A new edition of this title is available, ISBN-10: 0321356683 ISBN-13: 9780321356680
Table of Contents
2. Creating and Destroying Objects.
Consider Providing Static Factory Methods Instead of Constructors.
Enforce the Singleton Property with a Private Constructor.
Enforce Noninstantiability with a Private Constructor.
Avoid Creating Duplicate Objects.
Eliminate Obsolete Object References.
3. Methods Common to All Objects.
Obey the General Contract when Overriding Equals.
Always Override HashCode When You Override Equals.
Always Override to String.
Override Clone Judiciously.
Consider Implementing Comparable.
4. Classes and Interfaces.
Minimize the Accessibility of Classes and Members.
Favor Composition Over Inheritance.
Design and Document for Inheritance or Else Prohibit It.
Prefer Interfaces to Abstract Classes.
Use Interfaces Only to Define Types.
Favor Static Member Classes Over Non-Static.
5. Substitutes for C Constructs.
Replace Structures with Classes.
Replace Unions with Class Hierarchies.
Replace Enums with Classes.
Replace Function Pointers with Classes and Interfaces.
Check Parameters for Validity.
Make Defensive Copies when Needed.
Design Method Signatures Carefully.
Use Overloading Judiciously.
Return Zero-Length Arrays, Not Nulls.
Write Doc Comments for All Exposed API Elements.
7. General Programming.
Minimize the Scope of Local Variables.
Know and Use the Libraries.
Avoid Float and Double if Exact Answers are Required.
Avoid Strings where Other Types are More Appropriate.
Beware the Performance of String Concatenation.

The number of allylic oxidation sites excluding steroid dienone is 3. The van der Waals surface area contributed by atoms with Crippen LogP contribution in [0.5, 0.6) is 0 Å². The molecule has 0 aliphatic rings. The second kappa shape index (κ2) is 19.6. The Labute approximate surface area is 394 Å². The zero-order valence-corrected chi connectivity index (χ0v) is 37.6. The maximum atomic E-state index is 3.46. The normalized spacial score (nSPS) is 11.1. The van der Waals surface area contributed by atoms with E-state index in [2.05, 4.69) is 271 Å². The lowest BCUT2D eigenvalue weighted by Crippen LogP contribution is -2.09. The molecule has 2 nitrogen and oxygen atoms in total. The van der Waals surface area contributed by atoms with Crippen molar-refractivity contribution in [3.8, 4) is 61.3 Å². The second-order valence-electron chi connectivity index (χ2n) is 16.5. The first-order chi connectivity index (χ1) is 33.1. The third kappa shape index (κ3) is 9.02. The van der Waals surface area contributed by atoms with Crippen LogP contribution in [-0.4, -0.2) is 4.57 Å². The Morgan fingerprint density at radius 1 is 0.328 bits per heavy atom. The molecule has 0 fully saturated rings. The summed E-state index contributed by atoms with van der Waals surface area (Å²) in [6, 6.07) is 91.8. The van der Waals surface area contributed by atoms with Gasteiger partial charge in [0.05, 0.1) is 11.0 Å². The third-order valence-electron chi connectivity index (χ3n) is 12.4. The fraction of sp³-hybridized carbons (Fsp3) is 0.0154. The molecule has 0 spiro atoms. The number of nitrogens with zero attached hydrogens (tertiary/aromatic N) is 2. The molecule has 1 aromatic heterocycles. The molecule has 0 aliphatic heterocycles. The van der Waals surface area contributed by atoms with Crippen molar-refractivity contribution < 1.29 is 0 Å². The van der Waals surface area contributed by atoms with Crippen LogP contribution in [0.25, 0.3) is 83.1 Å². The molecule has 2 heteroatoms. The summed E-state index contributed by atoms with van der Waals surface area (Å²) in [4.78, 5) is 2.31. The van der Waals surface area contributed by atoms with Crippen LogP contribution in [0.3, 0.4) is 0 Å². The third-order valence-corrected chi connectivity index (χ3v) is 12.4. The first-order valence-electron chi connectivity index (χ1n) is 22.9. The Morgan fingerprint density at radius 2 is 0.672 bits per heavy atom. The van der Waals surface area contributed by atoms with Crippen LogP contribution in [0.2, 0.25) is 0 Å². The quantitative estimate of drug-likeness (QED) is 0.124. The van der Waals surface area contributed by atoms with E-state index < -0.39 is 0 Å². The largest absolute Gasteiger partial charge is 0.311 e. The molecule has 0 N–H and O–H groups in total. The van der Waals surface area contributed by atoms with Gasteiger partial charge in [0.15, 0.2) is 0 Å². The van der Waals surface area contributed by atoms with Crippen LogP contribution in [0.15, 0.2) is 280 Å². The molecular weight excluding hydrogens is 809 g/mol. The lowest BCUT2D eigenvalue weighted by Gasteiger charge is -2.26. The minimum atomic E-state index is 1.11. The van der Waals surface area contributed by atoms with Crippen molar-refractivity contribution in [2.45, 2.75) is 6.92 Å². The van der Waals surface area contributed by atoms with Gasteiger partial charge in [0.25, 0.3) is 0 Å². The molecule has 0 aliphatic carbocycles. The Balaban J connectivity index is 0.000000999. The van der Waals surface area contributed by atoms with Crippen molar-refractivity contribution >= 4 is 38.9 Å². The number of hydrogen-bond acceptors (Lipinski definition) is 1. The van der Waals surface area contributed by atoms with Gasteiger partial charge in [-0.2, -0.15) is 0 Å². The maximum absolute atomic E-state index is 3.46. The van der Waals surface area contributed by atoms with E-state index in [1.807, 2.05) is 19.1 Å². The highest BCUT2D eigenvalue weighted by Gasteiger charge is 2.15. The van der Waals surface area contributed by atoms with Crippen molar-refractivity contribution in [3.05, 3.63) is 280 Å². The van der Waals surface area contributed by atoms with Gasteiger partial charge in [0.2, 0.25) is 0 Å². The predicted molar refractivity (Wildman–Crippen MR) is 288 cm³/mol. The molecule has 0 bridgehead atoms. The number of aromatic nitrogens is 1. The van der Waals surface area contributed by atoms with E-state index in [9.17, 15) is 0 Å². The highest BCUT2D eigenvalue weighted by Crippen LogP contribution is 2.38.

Refer to Objects by their Interfaces.
Prefer Interfaces to Reflection.
Use Native Methods Judiciously.
Adhere to Generally Accepted Naming Conventions.
Use Exceptions Only for Exceptional Conditions.
Use Checked Exceptions for Recoverable Conditions, Runtime Exceptions for Programming Errors.
Avoid Unnecessary Use of Checked Exceptions.
Favor the Use of Standard Exceptions.
Throw Exceptions Appropriate to the Abstraction.
Document All Exceptions Thrown by Each Method.
Include Failure-Capture Information in Detail Messages.
Strive for Failure Atomicity.
Don't Ignore Exceptions.
Synchronize Access to Shared Mutable Data.
Avoid Excessive Synchronization.
Never Invoke Wait Outside a Loop.
Don't Depend on the Thread Scheduler.
Avoid Thread Groups.
Implement Serializable Judiciously.
Consider Using a Custom Serialized Form.
Write ReadObject Methods Defensively.
Provide a ReadResolve Method when Necessary.
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Most Helpful Customer Reviews
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This doesn't spend much time on my bookshelf because I keep paging through it. I have to disagree with the review by 'JB.' Because Java and C++ (and Perl for that matter, for which there is also an 'Effective' title) are very different languages, it's a bit unreasonable to expect these books to be identical in presentation. That there is less actual code in the Java title illustrates Java's strength in abstraction rather than a shortcoming in book content. Joshua's book is very effective in communicating best practices, just as the C++ and Perl titles do (all from the same publisher). This book lives up to its title.
Great book. I found it to be very useful. A must read for any mature Java developer. I liked the fact that the author often uses actual Java language classes to illustrate his examples. This gave me better appreciation and understanding of the internals of the core Java classes.
Nothing close to 'Effective C++' ( as title might suggest to those familiar). This doesn't imply, that the author doesn't know the subject: but the book isn't good. Wordy. Little code. Not worth a place on your shelf. Hope there won't be 'More effective Java'.